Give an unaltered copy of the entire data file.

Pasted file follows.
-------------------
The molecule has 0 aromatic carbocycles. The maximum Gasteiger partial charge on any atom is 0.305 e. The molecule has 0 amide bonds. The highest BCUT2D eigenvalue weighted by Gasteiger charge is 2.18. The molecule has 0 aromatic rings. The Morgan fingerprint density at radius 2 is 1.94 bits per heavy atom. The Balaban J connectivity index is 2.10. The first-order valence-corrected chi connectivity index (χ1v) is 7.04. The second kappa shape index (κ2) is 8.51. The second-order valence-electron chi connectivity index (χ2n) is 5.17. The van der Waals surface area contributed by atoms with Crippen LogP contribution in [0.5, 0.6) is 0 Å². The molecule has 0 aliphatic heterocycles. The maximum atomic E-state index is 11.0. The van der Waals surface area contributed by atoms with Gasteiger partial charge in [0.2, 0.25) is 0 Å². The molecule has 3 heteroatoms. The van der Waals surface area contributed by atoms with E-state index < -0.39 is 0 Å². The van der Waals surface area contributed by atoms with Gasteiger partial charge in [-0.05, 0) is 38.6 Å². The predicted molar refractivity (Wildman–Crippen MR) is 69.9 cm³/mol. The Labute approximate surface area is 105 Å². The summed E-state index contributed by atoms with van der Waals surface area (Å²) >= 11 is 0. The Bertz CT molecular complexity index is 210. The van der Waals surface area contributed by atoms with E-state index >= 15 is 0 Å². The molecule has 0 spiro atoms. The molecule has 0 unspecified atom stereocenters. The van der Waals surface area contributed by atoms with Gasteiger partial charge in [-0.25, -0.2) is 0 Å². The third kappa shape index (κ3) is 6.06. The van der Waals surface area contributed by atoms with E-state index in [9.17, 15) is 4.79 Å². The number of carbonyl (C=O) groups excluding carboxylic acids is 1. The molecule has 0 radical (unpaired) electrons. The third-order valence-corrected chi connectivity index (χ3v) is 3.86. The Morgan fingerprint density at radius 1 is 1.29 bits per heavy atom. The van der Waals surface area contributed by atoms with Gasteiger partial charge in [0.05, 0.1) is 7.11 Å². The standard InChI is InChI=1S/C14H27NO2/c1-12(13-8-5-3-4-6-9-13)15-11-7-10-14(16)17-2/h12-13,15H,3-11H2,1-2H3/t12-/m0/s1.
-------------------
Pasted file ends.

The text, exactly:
The molecule has 0 aromatic carbocycles. The maximum Gasteiger partial charge on any atom is 0.305 e. The molecule has 0 amide bonds. The highest BCUT2D eigenvalue weighted by Gasteiger charge is 2.18. The molecule has 0 aromatic rings. The Morgan fingerprint density at radius 2 is 1.94 bits per heavy atom. The Balaban J connectivity index is 2.10. The first-order valence-corrected chi connectivity index (χ1v) is 7.04. The second kappa shape index (κ2) is 8.51. The second-order valence-electron chi connectivity index (χ2n) is 5.17. The van der Waals surface area contributed by atoms with Crippen LogP contribution in [0.5, 0.6) is 0 Å². The molecule has 0 aliphatic heterocycles. The maximum atomic E-state index is 11.0. The van der Waals surface area contributed by atoms with Gasteiger partial charge in [0.2, 0.25) is 0 Å². The molecule has 3 heteroatoms. The van der Waals surface area contributed by atoms with E-state index < -0.39 is 0 Å². The van der Waals surface area contributed by atoms with Gasteiger partial charge in [-0.05, 0) is 38.6 Å². The predicted molar refractivity (Wildman–Crippen MR) is 69.9 cm³/mol. The Labute approximate surface area is 105 Å². The summed E-state index contributed by atoms with van der Waals surface area (Å²) >= 11 is 0. The Bertz CT molecular complexity index is 210. The van der Waals surface area contributed by atoms with E-state index >= 15 is 0 Å². The molecule has 0 spiro atoms. The molecule has 0 unspecified atom stereocenters. The van der Waals surface area contributed by atoms with Gasteiger partial charge in [-0.25, -0.2) is 0 Å². The third kappa shape index (κ3) is 6.06. The van der Waals surface area contributed by atoms with E-state index in [9.17, 15) is 4.79 Å². The number of carbonyl (C=O) groups excluding carboxylic acids is 1. The molecule has 0 radical (unpaired) electrons. The third-order valence-corrected chi connectivity index (χ3v) is 3.86. The Morgan fingerprint density at radius 1 is 1.29 bits per heavy atom. The van der Waals surface area contributed by atoms with Gasteiger partial charge in [0.05, 0.1) is 7.11 Å². The standard InChI is InChI=1S/C14H27NO2/c1-12(13-8-5-3-4-6-9-13)15-11-7-10-14(16)17-2/h12-13,15H,3-11H2,1-2H3/t12-/m0/s1.